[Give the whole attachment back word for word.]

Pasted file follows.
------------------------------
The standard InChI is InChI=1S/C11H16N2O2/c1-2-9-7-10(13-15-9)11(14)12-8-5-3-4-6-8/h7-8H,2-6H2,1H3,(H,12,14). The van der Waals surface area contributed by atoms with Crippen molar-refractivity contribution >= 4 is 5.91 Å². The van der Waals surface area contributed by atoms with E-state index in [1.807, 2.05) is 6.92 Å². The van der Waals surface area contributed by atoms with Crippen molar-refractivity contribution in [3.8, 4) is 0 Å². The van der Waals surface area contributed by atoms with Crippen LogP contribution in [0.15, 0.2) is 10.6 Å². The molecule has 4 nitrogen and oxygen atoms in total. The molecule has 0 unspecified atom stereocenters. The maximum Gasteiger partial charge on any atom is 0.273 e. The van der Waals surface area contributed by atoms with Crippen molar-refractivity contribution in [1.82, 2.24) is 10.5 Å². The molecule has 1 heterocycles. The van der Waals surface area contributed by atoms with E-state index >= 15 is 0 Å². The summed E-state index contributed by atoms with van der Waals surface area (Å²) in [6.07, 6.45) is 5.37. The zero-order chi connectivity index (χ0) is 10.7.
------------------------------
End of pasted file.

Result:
The standard InChI is InChI=1S/C11H16N2O2/c1-2-9-7-10(13-15-9)11(14)12-8-5-3-4-6-8/h7-8H,2-6H2,1H3,(H,12,14). The van der Waals surface area contributed by atoms with Crippen molar-refractivity contribution >= 4 is 5.91 Å². The van der Waals surface area contributed by atoms with E-state index in [1.807, 2.05) is 6.92 Å². The van der Waals surface area contributed by atoms with Crippen molar-refractivity contribution in [3.8, 4) is 0 Å². The van der Waals surface area contributed by atoms with Crippen LogP contribution in [0.15, 0.2) is 10.6 Å². The molecule has 4 nitrogen and oxygen atoms in total. The molecule has 0 unspecified atom stereocenters. The maximum Gasteiger partial charge on any atom is 0.273 e. The van der Waals surface area contributed by atoms with Crippen molar-refractivity contribution in [1.82, 2.24) is 10.5 Å². The molecule has 1 heterocycles. The van der Waals surface area contributed by atoms with E-state index >= 15 is 0 Å². The summed E-state index contributed by atoms with van der Waals surface area (Å²) in [6.07, 6.45) is 5.37. The zero-order chi connectivity index (χ0) is 10.7.